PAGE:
What we tend to think of as achievement might not have as strong an impact on our well-being as we thought. In fact, a study using trackyourhappiness.org, which monitors people's happiness in real-time through the use of iPhones, found that the contents of our moment-to-moment experiences may be more influential in determining our happiness.
So, if it’s not what we might view as typical achievements, what can we do to increase our happiness?
One promising finding from the study is that activities that engage the mind, like socializing and exercising, are associated with increased happiness. On the other hand, mind-wandering, or letting our minds stray from the present, has been linked to decreased happiness.
This suggests that our focus and attention may be key to finding joy.
Of course, this is just one aspect of the complex happiness puzzle. Further research is needed to fully understand the causes of happiness and how it can be improved. However, scientific methods, such as trackyourhappiness.org, have allowed us to study happiness on a large scale and gather valuable insights. As we search for ways to increase our happiness and well-being, it may be worth considering the role that our focus and attention play in our daily lives.
The Ted presentation below made me think of the few times I’ve attended shows where they locked away everyone’s smartphones. Those shows are always incredibly more fun than others because before the start of the show strangers actually interact with each other. Then once the show begins, all eyes are where they should be - on the stage.
Everyone is simply a lot more present and fully engaged.
When I compare these shows to the ones I’ve attended where people can keep their devices, I have to say that during the latter, everyone is focused on their phones, and strangers keep to themselves. The atmosphere is colder in comparison.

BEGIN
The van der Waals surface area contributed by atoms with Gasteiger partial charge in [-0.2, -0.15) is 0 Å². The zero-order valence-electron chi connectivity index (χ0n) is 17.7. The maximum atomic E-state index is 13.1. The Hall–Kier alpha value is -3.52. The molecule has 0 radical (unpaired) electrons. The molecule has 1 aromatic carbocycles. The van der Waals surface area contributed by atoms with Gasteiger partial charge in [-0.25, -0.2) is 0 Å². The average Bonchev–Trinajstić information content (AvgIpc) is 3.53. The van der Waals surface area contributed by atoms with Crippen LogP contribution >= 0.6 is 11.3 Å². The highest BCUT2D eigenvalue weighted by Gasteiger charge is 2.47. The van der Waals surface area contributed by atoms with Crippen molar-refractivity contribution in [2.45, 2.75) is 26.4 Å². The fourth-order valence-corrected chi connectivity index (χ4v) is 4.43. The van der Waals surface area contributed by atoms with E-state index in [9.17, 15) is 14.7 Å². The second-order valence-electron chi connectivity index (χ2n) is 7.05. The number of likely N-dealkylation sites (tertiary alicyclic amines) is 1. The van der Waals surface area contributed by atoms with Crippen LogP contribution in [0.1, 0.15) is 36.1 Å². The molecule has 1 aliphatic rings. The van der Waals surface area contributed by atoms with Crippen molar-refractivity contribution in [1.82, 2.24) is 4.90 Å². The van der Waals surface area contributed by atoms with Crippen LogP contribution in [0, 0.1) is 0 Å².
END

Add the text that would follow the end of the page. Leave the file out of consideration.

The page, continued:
Now I want to share some things I think might be helpful when it comes to focusing:
Take a break from screens: Set aside specific times during the day to unplug from electronic devices and focus on the present moment. Definitely do this when spending time with friends and family as much as you can.
Work out: If you’re strength training, try to avoid looking at your phone between sets. I can’t help you when it comes to unplugging while doing cardio. During my low-intensity cardio sessions, I mainly focus on my phone or a book.
Use sensory cues: I’ll bring my attention back to the present moment by engaging my senses, like smelling a scented candle or essential oil or listening to music without vocals. Music without any vocals is really key for me.
Chores: I don’t know why, but cleaning gets me super focused.
Journal: Journaling helps me to both focus and organize my thoughts.
I recently read about an idea called the “3 things” exercise. It’s a simple but effective way to ground ourselves in our surroundings and refocus our attention on the present.
When you find your mind wandering, try bringing your attention back to the present moment by identifying
three things you can see,
three things you can touch, and
three things you can hear.
Although happiness has many facets, we can take action to enhance our well-being by being more aware and present in our daily lives!
Watch the video below.